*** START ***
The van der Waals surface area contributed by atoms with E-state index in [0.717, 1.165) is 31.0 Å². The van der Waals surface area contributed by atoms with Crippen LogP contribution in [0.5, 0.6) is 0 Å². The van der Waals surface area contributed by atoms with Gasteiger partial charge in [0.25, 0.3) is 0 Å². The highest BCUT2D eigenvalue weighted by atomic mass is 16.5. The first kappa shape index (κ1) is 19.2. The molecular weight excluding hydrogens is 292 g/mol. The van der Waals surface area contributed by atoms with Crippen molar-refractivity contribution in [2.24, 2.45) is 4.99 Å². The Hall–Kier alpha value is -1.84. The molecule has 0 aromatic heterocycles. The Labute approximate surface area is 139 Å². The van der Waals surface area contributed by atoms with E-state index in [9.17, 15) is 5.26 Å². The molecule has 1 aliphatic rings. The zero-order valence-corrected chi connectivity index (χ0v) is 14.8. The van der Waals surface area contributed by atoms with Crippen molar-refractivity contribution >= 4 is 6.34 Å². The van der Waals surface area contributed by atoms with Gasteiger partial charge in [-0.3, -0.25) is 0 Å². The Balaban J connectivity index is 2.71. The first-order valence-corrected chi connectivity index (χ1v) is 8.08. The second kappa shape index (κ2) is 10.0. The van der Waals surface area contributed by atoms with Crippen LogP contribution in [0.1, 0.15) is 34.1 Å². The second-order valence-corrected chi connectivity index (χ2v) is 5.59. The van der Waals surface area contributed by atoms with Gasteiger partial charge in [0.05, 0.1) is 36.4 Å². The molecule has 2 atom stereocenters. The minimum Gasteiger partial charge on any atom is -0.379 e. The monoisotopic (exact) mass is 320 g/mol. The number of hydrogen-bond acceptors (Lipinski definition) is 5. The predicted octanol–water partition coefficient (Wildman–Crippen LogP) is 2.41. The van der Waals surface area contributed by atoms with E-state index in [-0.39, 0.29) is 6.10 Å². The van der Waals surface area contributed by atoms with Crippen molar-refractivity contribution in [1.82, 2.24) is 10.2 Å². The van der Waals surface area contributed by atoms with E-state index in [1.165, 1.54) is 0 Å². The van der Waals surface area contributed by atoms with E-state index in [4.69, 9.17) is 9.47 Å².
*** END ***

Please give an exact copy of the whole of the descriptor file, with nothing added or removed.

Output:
The van der Waals surface area contributed by atoms with E-state index in [0.717, 1.165) is 31.0 Å². The van der Waals surface area contributed by atoms with Crippen LogP contribution in [0.5, 0.6) is 0 Å². The van der Waals surface area contributed by atoms with Gasteiger partial charge in [0.25, 0.3) is 0 Å². The highest BCUT2D eigenvalue weighted by atomic mass is 16.5. The first kappa shape index (κ1) is 19.2. The molecular weight excluding hydrogens is 292 g/mol. The van der Waals surface area contributed by atoms with Crippen molar-refractivity contribution in [2.24, 2.45) is 4.99 Å². The Hall–Kier alpha value is -1.84. The molecule has 0 aromatic heterocycles. The Labute approximate surface area is 139 Å². The van der Waals surface area contributed by atoms with E-state index in [9.17, 15) is 5.26 Å². The molecule has 1 aliphatic rings. The zero-order valence-corrected chi connectivity index (χ0v) is 14.8. The van der Waals surface area contributed by atoms with Crippen molar-refractivity contribution >= 4 is 6.34 Å². The van der Waals surface area contributed by atoms with Gasteiger partial charge in [-0.3, -0.25) is 0 Å². The Balaban J connectivity index is 2.71. The first-order valence-corrected chi connectivity index (χ1v) is 8.08. The second kappa shape index (κ2) is 10.0. The van der Waals surface area contributed by atoms with Crippen LogP contribution in [0.1, 0.15) is 34.1 Å². The second-order valence-corrected chi connectivity index (χ2v) is 5.59. The van der Waals surface area contributed by atoms with Gasteiger partial charge in [0.05, 0.1) is 36.4 Å². The molecule has 2 atom stereocenters. The minimum Gasteiger partial charge on any atom is -0.379 e. The monoisotopic (exact) mass is 320 g/mol. The number of hydrogen-bond acceptors (Lipinski definition) is 5. The predicted octanol–water partition coefficient (Wildman–Crippen LogP) is 2.41. The van der Waals surface area contributed by atoms with E-state index in [-0.39, 0.29) is 6.10 Å². The van der Waals surface area contributed by atoms with Crippen molar-refractivity contribution in [1.82, 2.24) is 10.2 Å². The van der Waals surface area contributed by atoms with E-state index in [1.165, 1.54) is 0 Å². The van der Waals surface area contributed by atoms with E-state index in [4.69, 9.17) is 9.47 Å².